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Sinclair Method.


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JR and all Readers

Thanks for bringing this topic up. the Sinclair method is really interesting :). I have no idea if it actually works - only a full scale scientific study can establish that - but I understand why it should work, and that makes it really very interesting from the perspective of learning theory, and as a posible alternative to other methods that have limited success themselves. Having lots of choice available is often a good thing, as some methods appeal more to some than to others (as we are all well aware).

The basic idea of the Sinclair method as I recall it (haven't listened to Dr. Dave's original podcast from Shrink Rap Radio in some time) is to use a drug to extinguish the desire for alcohol. Yes drug therapy is involved, but it isn't fair to say that the therapy is primarily about the drugs direct effect. It's more about the drugs side effects - which is to help a certain kind of learning happen. To put it another way - the Sinclair method is a drug-assisted behavioral therapy.

Here's how I summarized the method in a previous essay:

Sinclair's treatment method can be quickly summarized. Take an alcoholic patient and prescribe him or her some short-acting opioid antagonist medicine (probably in pill form) that he or she can take before drinking. Instruct the alcoholic person to take one of these pills shortly before they have a drink. Apart from the need to take their pill in advance of drinking, they are to keep drinking as they normally would. They are to do this every time they drink for the rest of their lives. If the alcoholic patients are able to comply, Sinclair suggests that their drinking rates will naturally decline over several months to normal or below normal social drinking rates. There will be no need for detoxification, because detoxification will occur naturally and gradually (and thus safely) over a period of months. There will be no need for psychotherapy such as relapse prevention, or alcoholics anonymous, because the craving for drink will actually gradually and naturally fall off with sustained use of the opioid antagonist medications as prescribed.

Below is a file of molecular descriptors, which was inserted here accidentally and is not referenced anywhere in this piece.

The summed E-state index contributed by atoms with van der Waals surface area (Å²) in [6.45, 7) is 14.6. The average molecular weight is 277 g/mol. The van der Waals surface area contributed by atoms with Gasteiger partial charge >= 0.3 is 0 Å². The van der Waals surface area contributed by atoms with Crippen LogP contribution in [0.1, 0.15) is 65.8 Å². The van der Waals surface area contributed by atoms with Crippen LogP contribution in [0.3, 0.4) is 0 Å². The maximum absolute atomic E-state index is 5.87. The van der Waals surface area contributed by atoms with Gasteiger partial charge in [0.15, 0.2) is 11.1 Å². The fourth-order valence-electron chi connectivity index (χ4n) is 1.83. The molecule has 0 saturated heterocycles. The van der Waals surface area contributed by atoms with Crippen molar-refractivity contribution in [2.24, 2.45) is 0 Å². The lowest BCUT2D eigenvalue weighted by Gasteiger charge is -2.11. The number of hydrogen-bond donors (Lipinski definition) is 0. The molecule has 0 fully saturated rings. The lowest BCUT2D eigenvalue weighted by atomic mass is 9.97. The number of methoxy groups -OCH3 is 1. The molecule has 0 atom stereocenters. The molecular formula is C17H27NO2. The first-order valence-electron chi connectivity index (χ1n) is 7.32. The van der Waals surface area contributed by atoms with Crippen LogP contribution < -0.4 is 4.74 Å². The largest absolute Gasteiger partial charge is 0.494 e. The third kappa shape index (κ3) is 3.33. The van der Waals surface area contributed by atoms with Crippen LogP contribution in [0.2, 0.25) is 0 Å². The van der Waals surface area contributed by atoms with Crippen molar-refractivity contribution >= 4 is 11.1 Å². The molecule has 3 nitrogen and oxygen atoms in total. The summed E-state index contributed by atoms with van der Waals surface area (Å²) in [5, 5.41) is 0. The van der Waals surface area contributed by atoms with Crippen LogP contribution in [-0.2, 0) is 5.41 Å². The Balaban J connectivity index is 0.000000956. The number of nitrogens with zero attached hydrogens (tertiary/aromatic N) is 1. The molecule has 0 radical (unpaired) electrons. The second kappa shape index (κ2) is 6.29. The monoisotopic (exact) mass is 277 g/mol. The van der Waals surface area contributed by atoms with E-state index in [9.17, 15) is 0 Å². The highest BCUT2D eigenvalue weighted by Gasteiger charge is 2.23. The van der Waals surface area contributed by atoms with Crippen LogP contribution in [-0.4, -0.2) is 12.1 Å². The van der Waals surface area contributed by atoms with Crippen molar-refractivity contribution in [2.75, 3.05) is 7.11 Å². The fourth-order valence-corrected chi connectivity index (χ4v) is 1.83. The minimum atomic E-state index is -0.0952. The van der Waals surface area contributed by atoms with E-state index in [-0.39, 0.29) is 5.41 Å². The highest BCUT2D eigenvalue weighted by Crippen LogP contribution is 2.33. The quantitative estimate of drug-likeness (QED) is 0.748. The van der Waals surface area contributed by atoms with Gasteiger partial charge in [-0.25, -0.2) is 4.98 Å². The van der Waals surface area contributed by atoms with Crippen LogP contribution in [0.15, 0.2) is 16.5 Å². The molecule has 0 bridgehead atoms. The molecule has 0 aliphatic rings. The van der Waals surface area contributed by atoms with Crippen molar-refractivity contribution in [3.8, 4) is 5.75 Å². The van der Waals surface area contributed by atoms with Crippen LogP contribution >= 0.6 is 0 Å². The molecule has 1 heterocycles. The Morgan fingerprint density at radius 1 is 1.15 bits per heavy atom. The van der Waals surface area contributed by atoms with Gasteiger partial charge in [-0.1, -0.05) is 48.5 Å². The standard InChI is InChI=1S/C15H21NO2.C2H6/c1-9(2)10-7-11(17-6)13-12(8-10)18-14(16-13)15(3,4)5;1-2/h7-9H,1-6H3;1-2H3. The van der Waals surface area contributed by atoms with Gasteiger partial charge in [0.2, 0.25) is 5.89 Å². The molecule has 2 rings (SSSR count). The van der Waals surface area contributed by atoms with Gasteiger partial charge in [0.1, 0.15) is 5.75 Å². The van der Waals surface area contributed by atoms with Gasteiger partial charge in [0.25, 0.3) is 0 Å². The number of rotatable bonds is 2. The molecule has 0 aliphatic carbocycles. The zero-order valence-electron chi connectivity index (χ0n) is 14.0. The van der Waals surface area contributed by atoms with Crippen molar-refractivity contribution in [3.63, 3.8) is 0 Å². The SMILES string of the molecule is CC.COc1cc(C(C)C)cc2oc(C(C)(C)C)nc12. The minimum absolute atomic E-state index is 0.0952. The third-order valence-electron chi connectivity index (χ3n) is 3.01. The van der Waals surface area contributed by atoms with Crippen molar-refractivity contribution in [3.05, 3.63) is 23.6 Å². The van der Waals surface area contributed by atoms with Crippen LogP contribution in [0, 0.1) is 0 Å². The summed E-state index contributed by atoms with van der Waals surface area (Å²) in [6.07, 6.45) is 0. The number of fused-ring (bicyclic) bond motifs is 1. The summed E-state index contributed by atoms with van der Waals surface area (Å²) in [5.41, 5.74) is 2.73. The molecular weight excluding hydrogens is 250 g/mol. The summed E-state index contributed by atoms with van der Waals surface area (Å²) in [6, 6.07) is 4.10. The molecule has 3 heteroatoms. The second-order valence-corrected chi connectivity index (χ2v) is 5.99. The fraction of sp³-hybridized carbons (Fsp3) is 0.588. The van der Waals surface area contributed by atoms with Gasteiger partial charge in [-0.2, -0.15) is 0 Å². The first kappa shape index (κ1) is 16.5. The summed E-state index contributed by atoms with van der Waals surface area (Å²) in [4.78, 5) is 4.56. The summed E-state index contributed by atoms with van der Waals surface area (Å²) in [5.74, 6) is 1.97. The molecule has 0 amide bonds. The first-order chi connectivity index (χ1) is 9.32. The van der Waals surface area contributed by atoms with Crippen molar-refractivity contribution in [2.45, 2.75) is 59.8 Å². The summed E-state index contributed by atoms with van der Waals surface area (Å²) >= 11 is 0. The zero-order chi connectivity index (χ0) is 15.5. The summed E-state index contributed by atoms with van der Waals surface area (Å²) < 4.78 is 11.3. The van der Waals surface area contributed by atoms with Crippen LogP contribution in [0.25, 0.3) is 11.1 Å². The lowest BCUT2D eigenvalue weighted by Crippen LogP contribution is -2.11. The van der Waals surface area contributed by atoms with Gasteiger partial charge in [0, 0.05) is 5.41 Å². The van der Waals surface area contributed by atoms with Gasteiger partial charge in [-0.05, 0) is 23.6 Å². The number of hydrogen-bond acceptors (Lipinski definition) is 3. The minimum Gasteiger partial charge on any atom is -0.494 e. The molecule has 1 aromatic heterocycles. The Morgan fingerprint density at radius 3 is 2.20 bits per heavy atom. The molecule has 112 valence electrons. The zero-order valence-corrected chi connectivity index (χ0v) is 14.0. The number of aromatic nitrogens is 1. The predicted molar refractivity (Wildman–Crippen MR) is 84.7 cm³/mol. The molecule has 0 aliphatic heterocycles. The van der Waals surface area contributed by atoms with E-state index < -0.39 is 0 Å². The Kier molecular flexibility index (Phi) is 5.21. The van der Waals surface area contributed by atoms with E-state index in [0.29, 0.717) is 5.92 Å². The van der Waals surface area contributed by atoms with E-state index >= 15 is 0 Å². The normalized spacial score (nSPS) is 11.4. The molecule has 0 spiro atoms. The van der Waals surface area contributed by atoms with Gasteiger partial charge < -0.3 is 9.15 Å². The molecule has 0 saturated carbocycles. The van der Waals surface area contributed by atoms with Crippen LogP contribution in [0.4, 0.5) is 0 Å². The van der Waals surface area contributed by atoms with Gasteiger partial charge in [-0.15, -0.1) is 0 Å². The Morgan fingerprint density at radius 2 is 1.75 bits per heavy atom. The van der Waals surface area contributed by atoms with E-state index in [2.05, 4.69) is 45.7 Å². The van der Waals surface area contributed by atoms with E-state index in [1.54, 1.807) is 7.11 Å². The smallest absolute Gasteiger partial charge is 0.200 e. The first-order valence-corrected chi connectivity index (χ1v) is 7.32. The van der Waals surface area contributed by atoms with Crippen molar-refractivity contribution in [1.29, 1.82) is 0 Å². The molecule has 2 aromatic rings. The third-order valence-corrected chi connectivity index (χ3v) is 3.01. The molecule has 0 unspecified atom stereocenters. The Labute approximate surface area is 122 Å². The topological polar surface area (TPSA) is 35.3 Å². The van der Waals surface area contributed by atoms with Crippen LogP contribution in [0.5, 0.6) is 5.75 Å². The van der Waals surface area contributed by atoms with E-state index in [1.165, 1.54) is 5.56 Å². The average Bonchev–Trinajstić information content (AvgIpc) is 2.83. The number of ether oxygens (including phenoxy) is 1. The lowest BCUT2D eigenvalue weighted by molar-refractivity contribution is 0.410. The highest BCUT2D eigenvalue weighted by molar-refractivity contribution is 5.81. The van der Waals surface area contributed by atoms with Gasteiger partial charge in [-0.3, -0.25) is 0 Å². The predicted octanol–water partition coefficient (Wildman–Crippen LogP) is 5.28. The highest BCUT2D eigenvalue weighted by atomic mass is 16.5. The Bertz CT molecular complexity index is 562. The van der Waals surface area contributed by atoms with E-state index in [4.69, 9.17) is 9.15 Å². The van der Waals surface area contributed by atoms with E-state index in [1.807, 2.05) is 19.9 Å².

What happens is that the pills kill off the pleasurable or rewarding or reinforcing characteristics that having the drink normally produce. It is the presence of these rewarding characteristics that makes the alcohol so addictive in the first place (according to Sinclair). Without them happening, the idea is that the alcohohlic person will simply get less charge out of each drink, and over time, will lose the desire to have more drinks - because they are no longer associated with pleasure.

I guess this sort of thing feels counter-intuitive or paradoxical, but really, it isn't. It just challenges conventional wisdom in a manner that is at least superficially in accordance with well established learning theory.

This sort of learning (or un-learning, as it would appear to be) is known as extinction in learning therapy terms. You are taking apart an older association between a stimulus (the alcohol) and the response (the desire and need to continue drinking alcohol).

It would simply be great if this method actually worked. As I said above, however, I'd like to see the results of this method's application to a large population of alcohol dependent people before recommending it wholeheartedly.

Mark

Edited by Mark
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Hi John,

Did you see Wade's post under Statistics that there is a free recovery program in Thailand based on Buddism ? Thought of you when I read it.

Yes, it would be easier if our imagination did not lead us to make some very detrimental decisions in life. It also leads us to make wonderful discoveries.

Women, according to several studies, do not metabolize alcohol as well as men and it leads to greater damage. Also, women have more difficulty with shame. At a seminar on women alcoholics, we looked at behaviors when intoxicated--such as falling off a bar stool, not being there for children, sexual behavior, cursing, fighting, etc.--Many of these things were considered ok, and sometimes funny, for men--but not for women. Maybe facing her shame was harder to do than killing herself with alcohol. Alcohol addiction, as well as other addictons, is indeed "cunning, baffling and powerful" and drugs and alcohol are often seen by the user as a means of escape, as well as a pleasurable experience. I use day dreaming as my means of escape today.